Many of the ocean cliffs are made of a compressed sandstone and are prone to collapse, even in dry weather. If walking along the cliffs at the beach, try to be as far away from them as is practical. Obey all signs. Heavy rain may cause rising bacteria and chemical levels in the ocean waters. Care should be taken to read the newspapers or call the county health office to see if the water is safe for swimming. Generally, most people stay out of the water at the beaches for 24 to 72 hours after rain.
Access to the beaches is safely made by using any of the public stairways provided; they are well maintained (except at Black's Beach) and free. The stairs at Black's Beach are in disrepair, so use at one's own risk. Wear sturdy shoes, and don't try unless you are in very good physical condition and able to climb the 300 ft (100m) back from the beach. Beware of the false trails going down the cliffs, as every year a few people get stuck (or worse!). The trailhead begins at the southern corner of the unpaved glider port parking lot. Take a little time to familiarize yourself with the area and observe where others are going. Though a long walk, you can also get in from the north via Torrey Pines State Beach. ($10-12 Monday-Thursday; $12-20 Friday-Sunday and Holidays, or free along the highway.) High tide will cut off this route, so plan ahead.
The bridge that connects Torrey Pines (north of Black's Beach) with Del Mar (former Hwy US 101) is old and in need of repair. Avoid walking directly underneath, as pieces of concrete occasionally fall off. It's still considered safe enough to drive over for now. If concerned, access this area from the south via I-5 and Genesee Avenue (exit #29) which soon becomes N. Torrey Pines Rd. Always supervise children very closely at places such as Sunset Cliffs and the Torrey Pines Glider Port above Black's Beach. It may be necessary to hold their hand at all times. If you have unruly kids, don't go there.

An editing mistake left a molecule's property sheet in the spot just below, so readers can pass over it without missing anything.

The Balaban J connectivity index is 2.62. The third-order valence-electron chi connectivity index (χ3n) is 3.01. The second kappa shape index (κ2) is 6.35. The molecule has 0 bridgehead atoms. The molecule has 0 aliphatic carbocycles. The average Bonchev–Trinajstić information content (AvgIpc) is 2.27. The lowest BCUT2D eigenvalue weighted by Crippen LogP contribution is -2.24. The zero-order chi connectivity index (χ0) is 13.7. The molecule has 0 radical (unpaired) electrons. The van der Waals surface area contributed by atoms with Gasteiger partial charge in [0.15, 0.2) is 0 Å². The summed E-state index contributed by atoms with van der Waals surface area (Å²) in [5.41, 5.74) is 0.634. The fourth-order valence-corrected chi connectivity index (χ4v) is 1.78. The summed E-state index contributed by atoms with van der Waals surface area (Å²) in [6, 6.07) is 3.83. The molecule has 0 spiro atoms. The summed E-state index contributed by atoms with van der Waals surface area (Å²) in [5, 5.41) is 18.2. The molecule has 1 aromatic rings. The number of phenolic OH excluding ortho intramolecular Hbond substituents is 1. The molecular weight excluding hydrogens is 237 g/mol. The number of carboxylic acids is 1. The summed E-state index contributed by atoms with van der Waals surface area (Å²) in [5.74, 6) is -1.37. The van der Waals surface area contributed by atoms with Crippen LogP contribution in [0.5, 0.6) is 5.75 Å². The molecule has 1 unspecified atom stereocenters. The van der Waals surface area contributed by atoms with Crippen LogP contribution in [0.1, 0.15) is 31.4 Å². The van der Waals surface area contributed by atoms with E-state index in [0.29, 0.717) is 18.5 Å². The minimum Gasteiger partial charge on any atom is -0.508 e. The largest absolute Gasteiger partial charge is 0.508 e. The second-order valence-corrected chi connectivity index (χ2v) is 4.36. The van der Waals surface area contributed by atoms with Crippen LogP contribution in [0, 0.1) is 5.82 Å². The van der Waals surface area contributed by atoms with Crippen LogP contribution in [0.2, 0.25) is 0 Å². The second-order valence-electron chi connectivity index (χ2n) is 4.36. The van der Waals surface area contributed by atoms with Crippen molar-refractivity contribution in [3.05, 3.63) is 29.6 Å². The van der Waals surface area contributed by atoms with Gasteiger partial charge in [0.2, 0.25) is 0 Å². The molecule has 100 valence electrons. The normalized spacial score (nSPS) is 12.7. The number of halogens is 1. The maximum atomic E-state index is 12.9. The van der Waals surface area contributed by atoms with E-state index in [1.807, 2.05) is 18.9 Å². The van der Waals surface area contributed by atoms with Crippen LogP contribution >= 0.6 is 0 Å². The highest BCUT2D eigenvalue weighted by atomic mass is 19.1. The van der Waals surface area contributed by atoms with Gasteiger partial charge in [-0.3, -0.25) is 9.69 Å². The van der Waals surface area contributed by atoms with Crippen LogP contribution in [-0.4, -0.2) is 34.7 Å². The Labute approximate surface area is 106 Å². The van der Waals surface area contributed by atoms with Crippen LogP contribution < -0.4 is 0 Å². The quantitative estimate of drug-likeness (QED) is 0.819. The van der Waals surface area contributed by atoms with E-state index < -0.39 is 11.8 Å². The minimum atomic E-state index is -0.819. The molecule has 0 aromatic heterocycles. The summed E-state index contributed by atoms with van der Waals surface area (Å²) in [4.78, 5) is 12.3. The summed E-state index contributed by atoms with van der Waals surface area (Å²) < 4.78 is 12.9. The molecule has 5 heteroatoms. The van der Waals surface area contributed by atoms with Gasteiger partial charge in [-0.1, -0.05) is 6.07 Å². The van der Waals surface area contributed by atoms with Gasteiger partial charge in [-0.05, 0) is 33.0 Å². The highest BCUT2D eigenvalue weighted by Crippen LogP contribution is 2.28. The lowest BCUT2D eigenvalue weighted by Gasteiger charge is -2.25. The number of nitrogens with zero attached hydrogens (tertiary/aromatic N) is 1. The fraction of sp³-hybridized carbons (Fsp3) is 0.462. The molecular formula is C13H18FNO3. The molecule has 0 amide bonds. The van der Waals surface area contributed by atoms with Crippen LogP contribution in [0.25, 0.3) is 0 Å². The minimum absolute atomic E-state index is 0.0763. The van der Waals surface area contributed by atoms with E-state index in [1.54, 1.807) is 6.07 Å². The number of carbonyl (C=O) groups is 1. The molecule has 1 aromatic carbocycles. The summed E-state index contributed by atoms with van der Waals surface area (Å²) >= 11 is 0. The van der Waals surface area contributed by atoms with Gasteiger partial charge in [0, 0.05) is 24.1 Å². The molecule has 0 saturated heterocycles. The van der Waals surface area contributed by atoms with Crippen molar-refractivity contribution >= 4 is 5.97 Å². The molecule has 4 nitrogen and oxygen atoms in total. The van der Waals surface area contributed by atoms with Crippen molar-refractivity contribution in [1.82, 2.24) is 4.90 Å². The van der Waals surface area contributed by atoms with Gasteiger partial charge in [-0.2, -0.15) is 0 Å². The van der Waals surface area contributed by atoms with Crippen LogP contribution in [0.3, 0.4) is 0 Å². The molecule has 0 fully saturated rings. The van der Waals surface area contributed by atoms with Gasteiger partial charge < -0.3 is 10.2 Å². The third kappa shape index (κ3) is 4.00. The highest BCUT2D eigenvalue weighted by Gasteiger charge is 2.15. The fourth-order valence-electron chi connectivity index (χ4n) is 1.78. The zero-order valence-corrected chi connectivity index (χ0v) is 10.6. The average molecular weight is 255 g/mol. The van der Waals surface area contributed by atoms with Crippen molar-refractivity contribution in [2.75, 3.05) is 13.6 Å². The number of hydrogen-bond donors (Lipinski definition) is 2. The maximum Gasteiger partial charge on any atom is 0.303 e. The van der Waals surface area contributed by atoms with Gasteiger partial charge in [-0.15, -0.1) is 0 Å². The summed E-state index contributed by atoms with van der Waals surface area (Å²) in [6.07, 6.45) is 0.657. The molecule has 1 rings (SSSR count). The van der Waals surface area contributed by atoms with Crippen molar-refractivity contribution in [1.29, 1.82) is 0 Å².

Thefts do occur at the beach and can ruin a perfectly wonderful day. Do not leave any purses or other personal items of value alone on the beach or in an open car. Vehicle burglaries are more prevalent in most beach communities and take place in broad daylight. If possible, do not leave anything of value in your car even when locked. Most kayak and beach rental shops offer safe boxes free of charge, and will store your valuables while renting.
In addition, take caution when around certain beach areas, as you may wander (inadvertently) onto a military instillation, where security is tight and beaches are either reserved for military patrons and their families or training centers.
Alcohol is banned on all public beaches and coastal parks in the city of San Diego. Violators can be given up to a $250 fine, with repeat offenders fined up to $1,000 and six months in jail.
The alcohol ban applies also to any sidewalk or street in the city of San Diego.
San Diego has no history of any major destructive earthquakes in modern times. The large fault that threatens San Francisco and Los Angeles runs far to the east here, and is actually closer to the Arizona border. Nevertheless, a smaller fault runs through San Diego. This has scientists concerned due to its proximity, even though it cannot produce a top tier quake. When the "big one" hits LA, San Diego will be affected to some extent. Even if local damage is minimal, there will be supply shortages. You should take the same precautions as you would in any other area that potentially could have an earthquake someday.
San Diego Union-Tribune – The Union-Tribune is San Diego's main daily newspaper.
San Diego Reader – A free weekly publication and the largest alternative paper in the city.